Issue 4:1 I Poetry I Alan Brasher
Still We Hear Them
I follow my father into darkness,
past the small plot where his parents
and grandparents lie fenced
away from cows and goats;
along a ridge we come to my uncle—
hands cupped forward over his ears—
listening to darkness and woods.
He tells us where the dogs are—
the Poe place—three miles by road, four
hollers on foot. As they cross the creek,
coming back into hearing, the strike
dog’s bellow sheds light on their progress;
he hollers, more than barks, at neither
the fox he chases nor the dogs that follow.
We imagine their frantic pursuit,
crashing through briars, splashing
through springs—sometimes diverted
by deer or coyote. The dogs trace scent
trails—tracks hanging in dead air,
caressing fallen limbs and leaves; they hunt
beyond our seeing, but still we hear them.
for Marvin Baker
When they come to see you, driving seventeen hours,
does it feel like your absent grandchildren come home,
your progeny having skipped a generation, moved directly to
these three past the children you never had?
Having withdrawn to the cool seclusion of your northern farm,
is it still the fertile south that revivifies? Can you drink the same
contentment from cool springs that run only in summer, paint yourself
back into the subtropical garden you worshipped in for almost a lifetime?
Last week Jim planted a butterfly garden named for you. He tilled
the soil on Monday, and on Tuesday, seventy-odd middle schoolers,
in two equal shifts, helped with the planting. The garden may never be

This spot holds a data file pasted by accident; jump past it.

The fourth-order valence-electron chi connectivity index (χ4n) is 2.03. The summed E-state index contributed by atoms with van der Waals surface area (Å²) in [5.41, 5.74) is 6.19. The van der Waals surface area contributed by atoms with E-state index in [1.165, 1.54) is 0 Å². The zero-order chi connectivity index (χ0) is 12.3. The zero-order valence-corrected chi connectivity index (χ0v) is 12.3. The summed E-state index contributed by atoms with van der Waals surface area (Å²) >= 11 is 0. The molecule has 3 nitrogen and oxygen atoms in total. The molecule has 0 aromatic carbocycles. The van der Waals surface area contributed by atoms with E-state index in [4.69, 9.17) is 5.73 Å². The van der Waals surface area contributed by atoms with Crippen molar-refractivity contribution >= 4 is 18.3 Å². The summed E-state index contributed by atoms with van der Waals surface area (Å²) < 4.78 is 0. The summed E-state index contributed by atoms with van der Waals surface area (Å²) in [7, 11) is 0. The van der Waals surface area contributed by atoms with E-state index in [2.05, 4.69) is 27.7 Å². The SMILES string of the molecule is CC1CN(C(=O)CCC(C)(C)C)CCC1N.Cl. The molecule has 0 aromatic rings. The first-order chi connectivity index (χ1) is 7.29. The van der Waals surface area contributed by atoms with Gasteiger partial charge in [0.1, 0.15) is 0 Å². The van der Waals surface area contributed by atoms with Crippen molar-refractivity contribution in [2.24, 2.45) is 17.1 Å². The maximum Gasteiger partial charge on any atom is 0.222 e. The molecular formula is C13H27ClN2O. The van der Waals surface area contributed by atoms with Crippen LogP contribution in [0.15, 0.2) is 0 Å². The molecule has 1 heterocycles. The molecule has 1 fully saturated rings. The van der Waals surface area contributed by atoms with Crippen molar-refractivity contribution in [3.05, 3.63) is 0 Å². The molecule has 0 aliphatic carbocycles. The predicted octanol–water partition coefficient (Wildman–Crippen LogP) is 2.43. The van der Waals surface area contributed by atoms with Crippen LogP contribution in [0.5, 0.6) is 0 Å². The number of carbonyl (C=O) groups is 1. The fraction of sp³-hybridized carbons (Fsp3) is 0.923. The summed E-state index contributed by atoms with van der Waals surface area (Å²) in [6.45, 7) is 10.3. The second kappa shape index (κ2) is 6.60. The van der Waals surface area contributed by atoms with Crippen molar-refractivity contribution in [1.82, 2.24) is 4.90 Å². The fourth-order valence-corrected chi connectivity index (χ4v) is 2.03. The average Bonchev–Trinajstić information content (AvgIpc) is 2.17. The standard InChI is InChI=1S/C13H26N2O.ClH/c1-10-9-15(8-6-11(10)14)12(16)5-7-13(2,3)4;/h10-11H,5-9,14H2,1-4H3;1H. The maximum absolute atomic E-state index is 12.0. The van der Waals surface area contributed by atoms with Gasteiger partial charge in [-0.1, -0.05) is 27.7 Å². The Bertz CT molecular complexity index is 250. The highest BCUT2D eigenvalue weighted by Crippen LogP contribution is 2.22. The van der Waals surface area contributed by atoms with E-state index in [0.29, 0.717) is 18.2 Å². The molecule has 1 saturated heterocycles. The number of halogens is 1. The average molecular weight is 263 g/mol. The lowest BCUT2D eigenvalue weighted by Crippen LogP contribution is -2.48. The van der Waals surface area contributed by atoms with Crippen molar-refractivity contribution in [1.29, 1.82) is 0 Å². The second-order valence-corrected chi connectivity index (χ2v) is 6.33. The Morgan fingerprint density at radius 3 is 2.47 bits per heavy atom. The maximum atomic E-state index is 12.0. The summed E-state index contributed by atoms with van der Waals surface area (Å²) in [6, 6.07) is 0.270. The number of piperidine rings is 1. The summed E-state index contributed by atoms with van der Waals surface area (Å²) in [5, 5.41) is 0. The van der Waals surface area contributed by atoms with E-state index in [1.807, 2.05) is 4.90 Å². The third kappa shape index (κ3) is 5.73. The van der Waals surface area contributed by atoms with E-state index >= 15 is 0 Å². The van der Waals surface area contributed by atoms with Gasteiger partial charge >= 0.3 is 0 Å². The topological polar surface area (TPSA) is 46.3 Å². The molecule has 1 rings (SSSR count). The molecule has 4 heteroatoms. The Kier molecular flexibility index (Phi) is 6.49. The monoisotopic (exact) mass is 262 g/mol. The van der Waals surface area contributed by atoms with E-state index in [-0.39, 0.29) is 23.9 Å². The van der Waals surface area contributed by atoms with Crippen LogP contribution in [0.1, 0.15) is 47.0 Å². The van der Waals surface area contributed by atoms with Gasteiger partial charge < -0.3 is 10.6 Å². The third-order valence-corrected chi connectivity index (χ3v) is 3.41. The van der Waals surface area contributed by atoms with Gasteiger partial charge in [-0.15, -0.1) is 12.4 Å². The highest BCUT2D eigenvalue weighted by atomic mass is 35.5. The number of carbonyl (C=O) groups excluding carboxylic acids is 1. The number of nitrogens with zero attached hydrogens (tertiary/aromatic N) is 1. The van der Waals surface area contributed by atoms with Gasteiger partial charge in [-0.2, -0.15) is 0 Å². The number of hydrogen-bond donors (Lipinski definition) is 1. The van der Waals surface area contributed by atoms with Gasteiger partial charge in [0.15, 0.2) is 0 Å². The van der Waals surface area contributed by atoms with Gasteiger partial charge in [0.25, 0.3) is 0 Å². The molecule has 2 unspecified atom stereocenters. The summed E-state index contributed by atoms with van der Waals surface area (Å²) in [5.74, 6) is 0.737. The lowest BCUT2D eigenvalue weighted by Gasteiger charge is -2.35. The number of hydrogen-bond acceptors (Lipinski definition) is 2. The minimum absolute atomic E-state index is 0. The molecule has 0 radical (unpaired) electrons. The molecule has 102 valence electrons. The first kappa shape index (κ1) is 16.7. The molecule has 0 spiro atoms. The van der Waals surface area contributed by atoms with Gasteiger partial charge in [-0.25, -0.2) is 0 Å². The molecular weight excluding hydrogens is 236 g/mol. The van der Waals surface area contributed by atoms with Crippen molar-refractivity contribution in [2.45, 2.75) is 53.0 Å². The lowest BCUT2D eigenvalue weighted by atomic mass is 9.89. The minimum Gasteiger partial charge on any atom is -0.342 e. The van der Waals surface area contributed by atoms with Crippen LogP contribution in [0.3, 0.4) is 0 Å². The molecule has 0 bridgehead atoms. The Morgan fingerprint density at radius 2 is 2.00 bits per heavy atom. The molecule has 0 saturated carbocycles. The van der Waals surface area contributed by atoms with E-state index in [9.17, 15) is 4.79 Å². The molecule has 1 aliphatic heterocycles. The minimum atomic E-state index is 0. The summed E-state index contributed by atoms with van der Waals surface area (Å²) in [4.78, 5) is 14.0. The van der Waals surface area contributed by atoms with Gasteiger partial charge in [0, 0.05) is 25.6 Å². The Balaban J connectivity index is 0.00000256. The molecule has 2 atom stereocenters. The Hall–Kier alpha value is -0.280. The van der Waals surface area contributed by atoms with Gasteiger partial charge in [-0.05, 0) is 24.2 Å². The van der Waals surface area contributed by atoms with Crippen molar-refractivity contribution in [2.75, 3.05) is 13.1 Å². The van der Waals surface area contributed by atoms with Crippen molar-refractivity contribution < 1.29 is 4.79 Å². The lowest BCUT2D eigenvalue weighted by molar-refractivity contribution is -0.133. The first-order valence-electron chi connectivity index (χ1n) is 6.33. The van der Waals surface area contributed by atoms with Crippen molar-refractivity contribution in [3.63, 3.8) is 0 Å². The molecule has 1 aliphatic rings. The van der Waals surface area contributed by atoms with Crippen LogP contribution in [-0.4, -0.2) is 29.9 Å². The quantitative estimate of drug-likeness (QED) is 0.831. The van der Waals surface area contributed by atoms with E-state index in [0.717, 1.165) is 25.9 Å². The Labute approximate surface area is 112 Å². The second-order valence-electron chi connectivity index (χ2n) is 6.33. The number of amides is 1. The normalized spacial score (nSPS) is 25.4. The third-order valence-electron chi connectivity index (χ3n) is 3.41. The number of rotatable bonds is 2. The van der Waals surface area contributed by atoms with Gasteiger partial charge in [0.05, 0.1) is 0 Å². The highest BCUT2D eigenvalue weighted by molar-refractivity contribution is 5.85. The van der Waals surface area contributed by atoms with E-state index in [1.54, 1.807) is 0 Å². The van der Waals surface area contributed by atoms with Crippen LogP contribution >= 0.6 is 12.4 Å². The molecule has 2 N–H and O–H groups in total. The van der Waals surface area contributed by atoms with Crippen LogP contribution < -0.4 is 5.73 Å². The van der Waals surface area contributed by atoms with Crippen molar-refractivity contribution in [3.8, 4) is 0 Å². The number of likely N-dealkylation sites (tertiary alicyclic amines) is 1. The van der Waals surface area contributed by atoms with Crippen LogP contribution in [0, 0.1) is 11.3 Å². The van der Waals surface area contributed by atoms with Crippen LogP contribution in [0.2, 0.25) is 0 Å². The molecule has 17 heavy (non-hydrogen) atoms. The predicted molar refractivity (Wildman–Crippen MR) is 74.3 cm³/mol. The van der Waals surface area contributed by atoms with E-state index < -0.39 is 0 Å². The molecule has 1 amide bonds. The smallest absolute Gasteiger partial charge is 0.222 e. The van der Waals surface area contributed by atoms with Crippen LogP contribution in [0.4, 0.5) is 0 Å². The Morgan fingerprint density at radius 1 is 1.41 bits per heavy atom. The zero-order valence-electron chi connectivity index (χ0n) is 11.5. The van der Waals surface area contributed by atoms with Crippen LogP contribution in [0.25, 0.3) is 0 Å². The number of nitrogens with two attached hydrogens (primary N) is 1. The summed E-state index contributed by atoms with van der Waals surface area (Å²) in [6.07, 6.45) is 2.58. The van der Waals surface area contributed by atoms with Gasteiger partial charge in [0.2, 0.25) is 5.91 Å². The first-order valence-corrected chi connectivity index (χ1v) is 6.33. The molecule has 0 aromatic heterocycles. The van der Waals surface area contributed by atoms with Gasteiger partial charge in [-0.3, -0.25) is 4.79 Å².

more alive than in its inception—beauty in chaos seeking order.
The next time I see you they will already have returned to report
on your condition. They will tell me you are maintaining, that you may
even have improved, and I will have to believe them.
Driving the roller-coaster hills of county road eighty-six,
I realize that this roughneck world is the only one
I could bring children into. Where the taste of red clay seeps in
through the smoothed-soles of cracked-vinyl brogans
that haunt the memories of every man who really savored boyhood—
who climbed it like a tree, perching high up to watch, undetected,
while time passed along the forest floor.
Woods at Night
Our wives would never join us, skirting
the edge of the woods at night, away from
the light of houses and streets. Each of us
knew that from the outset, but collective
acknowledgement held until we crossed
out of the circle of the only streetlight for
miles, the one my aunt had installed after
my grandfather died, leaving her alone
with my grandmother. I had walked over,
through the dark, following the faint glow
of a tar-and-gravel road, toward cousins
I hadn’t seen for months, hadn’t known
for years. We wanted to see the lights on
Double Oak Mountain, a good hour away
by road, visible for the first time from our
hills thanks to a miles-wide clear-cut. In
the darkness of woods, we felt again the ties
of blood, linking us to each other and to the
hills we were raised on, though I still don’t
know much about their lives.